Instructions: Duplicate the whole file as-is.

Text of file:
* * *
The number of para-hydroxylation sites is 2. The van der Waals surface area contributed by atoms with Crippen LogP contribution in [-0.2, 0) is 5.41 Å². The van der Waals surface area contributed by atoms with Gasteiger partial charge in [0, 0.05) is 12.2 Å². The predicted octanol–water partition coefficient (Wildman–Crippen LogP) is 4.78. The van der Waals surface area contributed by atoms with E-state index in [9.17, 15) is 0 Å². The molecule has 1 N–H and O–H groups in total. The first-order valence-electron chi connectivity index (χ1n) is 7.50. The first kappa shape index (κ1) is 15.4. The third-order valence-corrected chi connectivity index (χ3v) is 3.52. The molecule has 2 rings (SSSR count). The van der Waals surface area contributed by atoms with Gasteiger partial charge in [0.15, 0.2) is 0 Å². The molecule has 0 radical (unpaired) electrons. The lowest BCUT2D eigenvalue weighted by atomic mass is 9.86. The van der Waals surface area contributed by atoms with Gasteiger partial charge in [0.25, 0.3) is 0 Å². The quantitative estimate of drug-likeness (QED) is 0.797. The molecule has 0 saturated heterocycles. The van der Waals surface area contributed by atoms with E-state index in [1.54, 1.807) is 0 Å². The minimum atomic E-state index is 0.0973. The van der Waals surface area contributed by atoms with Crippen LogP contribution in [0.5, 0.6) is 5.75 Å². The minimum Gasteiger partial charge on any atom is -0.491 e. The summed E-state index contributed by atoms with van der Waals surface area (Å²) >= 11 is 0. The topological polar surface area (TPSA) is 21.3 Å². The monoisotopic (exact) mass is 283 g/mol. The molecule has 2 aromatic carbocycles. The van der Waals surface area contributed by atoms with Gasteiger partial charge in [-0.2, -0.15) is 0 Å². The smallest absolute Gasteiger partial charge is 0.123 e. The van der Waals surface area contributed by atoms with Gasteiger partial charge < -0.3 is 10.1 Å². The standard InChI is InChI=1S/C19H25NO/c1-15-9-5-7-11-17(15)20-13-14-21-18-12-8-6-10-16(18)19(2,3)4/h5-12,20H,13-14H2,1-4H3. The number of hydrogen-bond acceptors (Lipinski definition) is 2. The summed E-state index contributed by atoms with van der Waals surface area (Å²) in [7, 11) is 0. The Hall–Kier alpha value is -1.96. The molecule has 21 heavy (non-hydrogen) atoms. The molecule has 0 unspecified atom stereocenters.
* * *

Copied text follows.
The number of para-hydroxylation sites is 2. The van der Waals surface area contributed by atoms with Crippen LogP contribution in [-0.2, 0) is 5.41 Å². The van der Waals surface area contributed by atoms with Gasteiger partial charge in [0, 0.05) is 12.2 Å². The predicted octanol–water partition coefficient (Wildman–Crippen LogP) is 4.78. The van der Waals surface area contributed by atoms with E-state index in [9.17, 15) is 0 Å². The molecule has 1 N–H and O–H groups in total. The first-order valence-electron chi connectivity index (χ1n) is 7.50. The first kappa shape index (κ1) is 15.4. The third-order valence-corrected chi connectivity index (χ3v) is 3.52. The molecule has 2 rings (SSSR count). The van der Waals surface area contributed by atoms with Gasteiger partial charge in [0.15, 0.2) is 0 Å². The molecule has 0 radical (unpaired) electrons. The lowest BCUT2D eigenvalue weighted by atomic mass is 9.86. The van der Waals surface area contributed by atoms with Gasteiger partial charge in [0.25, 0.3) is 0 Å². The quantitative estimate of drug-likeness (QED) is 0.797. The molecule has 0 saturated heterocycles. The van der Waals surface area contributed by atoms with E-state index in [1.54, 1.807) is 0 Å². The minimum atomic E-state index is 0.0973. The van der Waals surface area contributed by atoms with Crippen LogP contribution in [0.5, 0.6) is 5.75 Å². The minimum Gasteiger partial charge on any atom is -0.491 e. The summed E-state index contributed by atoms with van der Waals surface area (Å²) >= 11 is 0. The topological polar surface area (TPSA) is 21.3 Å². The monoisotopic (exact) mass is 283 g/mol. The molecule has 2 aromatic carbocycles. The van der Waals surface area contributed by atoms with Gasteiger partial charge in [-0.2, -0.15) is 0 Å². The smallest absolute Gasteiger partial charge is 0.123 e. The van der Waals surface area contributed by atoms with Gasteiger partial charge < -0.3 is 10.1 Å². The standard InChI is InChI=1S/C19H25NO/c1-15-9-5-7-11-17(15)20-13-14-21-18-12-8-6-10-16(18)19(2,3)4/h5-12,20H,13-14H2,1-4H3. The number of hydrogen-bond acceptors (Lipinski definition) is 2. The summed E-state index contributed by atoms with van der Waals surface area (Å²) in [7, 11) is 0. The Hall–Kier alpha value is -1.96. The molecule has 21 heavy (non-hydrogen) atoms. The molecule has 0 unspecified atom stereocenters.